Magazine article Editor & Publisher

Troubling Ruling Restricts News Gathering

Magazine article Editor & Publisher

Troubling Ruling Restricts News Gathering

Article excerpt

A troubling new strategy by a creative plaintiffs' lawyer has succeeded in freezing the investigative efforts of journalists in a high-profile case in Pennsylvania.

It is a strategy that seeks to circumvent the First Amendment obstacles otherwise faced by those who hope to squelch the news by bringing defamation and related claims against the media.

It is a strategy that holds the potential of swift interference by a court in the form of injunctive relief, and a strategy that is likely to be mimicked in other states if it is upheld on the currently pending appeal.

The recent decision by the United States District Court in Pennsylvania combines an expansive notion of the scope of press liability for the privacy tort of intrusion with a mechanical application of the "provisional remedies" available to tort plaintiffs, including preliminary injunctive relief.

While the First Amendment bars virtually all injunctions against publication, the Pennsylvania court found no similar concern restricting an injunction against traditional news gathering by working journalists.

In Wolfson vs. Lewis, two award-winning journalists were sued for news-gathering activities relating to a report for the television show Inside Edition.

The journalists were preparing a story on the extremely generous compensation packages paid to top employees of U.S. HealthCare while the company was imposing severe cost constraints on patients.

Based on SEC filings, the journalists knew that the chairman of U.S. HealthCare had received a 1994 compensation package exceeding $3 million. They also learned that several immediate also members, including his daughter and her husband, Richard Wolfson, were employed by the company in highly paid positions.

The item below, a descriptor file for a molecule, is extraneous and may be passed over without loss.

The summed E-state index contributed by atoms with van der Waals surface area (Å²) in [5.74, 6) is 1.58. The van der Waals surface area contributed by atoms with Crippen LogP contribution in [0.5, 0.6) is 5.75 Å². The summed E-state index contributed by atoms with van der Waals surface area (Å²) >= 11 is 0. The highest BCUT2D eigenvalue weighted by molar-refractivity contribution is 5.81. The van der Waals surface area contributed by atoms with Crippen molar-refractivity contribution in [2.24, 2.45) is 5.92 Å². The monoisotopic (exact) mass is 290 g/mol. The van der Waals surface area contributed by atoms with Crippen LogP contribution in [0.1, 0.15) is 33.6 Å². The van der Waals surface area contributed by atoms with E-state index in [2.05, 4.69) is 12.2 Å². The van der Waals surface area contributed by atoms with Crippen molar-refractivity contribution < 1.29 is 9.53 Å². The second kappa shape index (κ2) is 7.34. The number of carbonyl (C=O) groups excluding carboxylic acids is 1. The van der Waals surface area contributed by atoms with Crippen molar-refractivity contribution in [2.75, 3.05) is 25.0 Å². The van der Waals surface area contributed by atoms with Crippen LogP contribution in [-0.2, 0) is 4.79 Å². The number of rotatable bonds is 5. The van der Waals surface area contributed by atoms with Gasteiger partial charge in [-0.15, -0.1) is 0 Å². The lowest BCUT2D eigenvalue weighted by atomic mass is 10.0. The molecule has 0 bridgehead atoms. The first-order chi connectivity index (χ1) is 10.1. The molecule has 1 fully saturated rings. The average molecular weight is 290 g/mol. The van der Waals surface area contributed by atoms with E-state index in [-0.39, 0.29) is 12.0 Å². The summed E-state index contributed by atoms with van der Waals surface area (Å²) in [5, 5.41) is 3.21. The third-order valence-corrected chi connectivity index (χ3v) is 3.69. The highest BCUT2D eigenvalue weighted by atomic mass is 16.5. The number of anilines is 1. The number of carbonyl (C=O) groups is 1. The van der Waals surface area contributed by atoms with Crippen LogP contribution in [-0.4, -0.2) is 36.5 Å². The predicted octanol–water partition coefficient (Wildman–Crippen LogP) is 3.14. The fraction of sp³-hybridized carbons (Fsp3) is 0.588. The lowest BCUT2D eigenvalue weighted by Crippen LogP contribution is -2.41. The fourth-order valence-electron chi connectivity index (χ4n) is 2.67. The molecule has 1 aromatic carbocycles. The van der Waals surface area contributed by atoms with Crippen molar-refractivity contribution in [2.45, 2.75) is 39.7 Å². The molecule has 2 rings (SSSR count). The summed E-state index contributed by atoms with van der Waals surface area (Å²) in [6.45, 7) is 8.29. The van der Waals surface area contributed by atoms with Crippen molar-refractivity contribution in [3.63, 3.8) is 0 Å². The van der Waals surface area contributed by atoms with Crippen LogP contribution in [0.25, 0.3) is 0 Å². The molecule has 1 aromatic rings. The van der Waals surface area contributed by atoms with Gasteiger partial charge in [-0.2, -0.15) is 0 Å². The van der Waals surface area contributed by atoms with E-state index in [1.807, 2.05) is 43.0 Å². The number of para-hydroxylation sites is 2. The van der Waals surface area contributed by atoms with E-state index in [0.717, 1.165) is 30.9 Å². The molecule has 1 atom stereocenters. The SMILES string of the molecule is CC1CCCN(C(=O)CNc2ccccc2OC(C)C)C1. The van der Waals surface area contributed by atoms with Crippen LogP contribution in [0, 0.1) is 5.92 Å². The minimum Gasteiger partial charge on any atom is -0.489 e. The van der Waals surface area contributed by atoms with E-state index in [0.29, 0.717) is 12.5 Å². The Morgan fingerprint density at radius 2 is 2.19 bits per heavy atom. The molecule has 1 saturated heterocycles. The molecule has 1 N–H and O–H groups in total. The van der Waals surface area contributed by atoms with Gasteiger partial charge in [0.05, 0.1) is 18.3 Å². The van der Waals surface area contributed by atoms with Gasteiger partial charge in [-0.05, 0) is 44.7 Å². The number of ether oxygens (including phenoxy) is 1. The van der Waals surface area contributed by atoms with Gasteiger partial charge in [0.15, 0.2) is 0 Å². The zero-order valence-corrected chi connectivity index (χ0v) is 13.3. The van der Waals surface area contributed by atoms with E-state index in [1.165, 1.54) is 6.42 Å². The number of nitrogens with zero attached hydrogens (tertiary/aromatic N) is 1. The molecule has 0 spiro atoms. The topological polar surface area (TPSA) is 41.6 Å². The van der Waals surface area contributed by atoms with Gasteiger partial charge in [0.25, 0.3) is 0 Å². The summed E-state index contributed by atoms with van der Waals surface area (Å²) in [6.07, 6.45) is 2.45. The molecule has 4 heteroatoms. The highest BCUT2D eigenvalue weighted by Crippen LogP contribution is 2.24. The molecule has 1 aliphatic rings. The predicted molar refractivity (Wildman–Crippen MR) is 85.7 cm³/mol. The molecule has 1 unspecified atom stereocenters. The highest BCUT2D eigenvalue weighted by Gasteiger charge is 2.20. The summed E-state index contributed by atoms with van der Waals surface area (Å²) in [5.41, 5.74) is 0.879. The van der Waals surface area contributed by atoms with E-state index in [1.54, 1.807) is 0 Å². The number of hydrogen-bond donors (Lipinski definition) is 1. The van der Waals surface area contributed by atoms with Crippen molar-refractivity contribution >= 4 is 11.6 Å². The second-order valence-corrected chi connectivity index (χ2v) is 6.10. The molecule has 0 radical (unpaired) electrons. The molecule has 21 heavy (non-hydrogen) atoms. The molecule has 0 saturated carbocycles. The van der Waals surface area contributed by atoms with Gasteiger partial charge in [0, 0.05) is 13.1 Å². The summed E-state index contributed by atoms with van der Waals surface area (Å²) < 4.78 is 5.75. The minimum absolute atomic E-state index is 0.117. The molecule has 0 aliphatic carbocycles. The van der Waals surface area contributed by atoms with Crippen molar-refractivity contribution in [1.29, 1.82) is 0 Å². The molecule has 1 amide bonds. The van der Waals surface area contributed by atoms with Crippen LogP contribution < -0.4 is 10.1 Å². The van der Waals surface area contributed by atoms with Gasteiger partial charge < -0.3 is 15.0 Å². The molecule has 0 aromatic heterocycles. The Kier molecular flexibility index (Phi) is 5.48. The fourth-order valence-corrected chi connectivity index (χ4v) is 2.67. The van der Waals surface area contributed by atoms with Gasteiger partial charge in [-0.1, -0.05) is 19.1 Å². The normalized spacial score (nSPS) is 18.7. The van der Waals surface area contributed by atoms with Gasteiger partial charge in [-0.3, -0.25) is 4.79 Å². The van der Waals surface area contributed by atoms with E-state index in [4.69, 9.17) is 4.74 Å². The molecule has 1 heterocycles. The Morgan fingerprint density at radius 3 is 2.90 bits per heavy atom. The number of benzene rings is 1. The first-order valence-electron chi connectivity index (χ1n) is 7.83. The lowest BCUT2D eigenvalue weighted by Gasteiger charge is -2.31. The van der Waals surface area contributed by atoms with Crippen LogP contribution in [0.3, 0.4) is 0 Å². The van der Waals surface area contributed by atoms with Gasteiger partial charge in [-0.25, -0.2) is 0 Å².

The developing story became particularly timely when the company announced a merger with Aetna that reportedly would put $290 million in cash and stock into the pockets of the chairman and his family.

In covering the story, the journalists sought to demonstrate the quality of life enjoyed by the officers of the company, including the chairman and his children. To do so, they briefly videotaped the Wolfsons entering and leaving their cars at the U.S. HealthCare parking lot in Pennsylvania, followed each of the Wolfsons one day as they traveled from home to work and videotaped the exterior of their luxurious home in Pennsylvania.

Later that same week, the journalists traveled to Florida to videotape the chairman's vacation estate for one day. From a boat in public waters and later standing on a public street, they videotaped the exterior of the house at a time when, unknown to the journalists, the Wolfsons were also present.

Without informing the reporters, the Wolfsons had traveled to Florida earlier in the week after learning of the videotaping activity in Pennsylvania.

Claiming they felt threatened and harassed by the presence of the journalists - first in Pennsylvania and subsequently in Florida - the Wolfsons filed a civil action in federal court. Their lawsuit sought to enjoin the journalists' news-gathering activities and demanded substantial compensatory and punitive damages. The trial court ordered expedited discovery into the circumstances of the filming, and then took seven days of testimony.

Based on this quickly compiled record, the district court found that the Wolfsons had sufficiently demonstrated that they were likely ultimately to succeed at trial on their invasion of privacy claim. …

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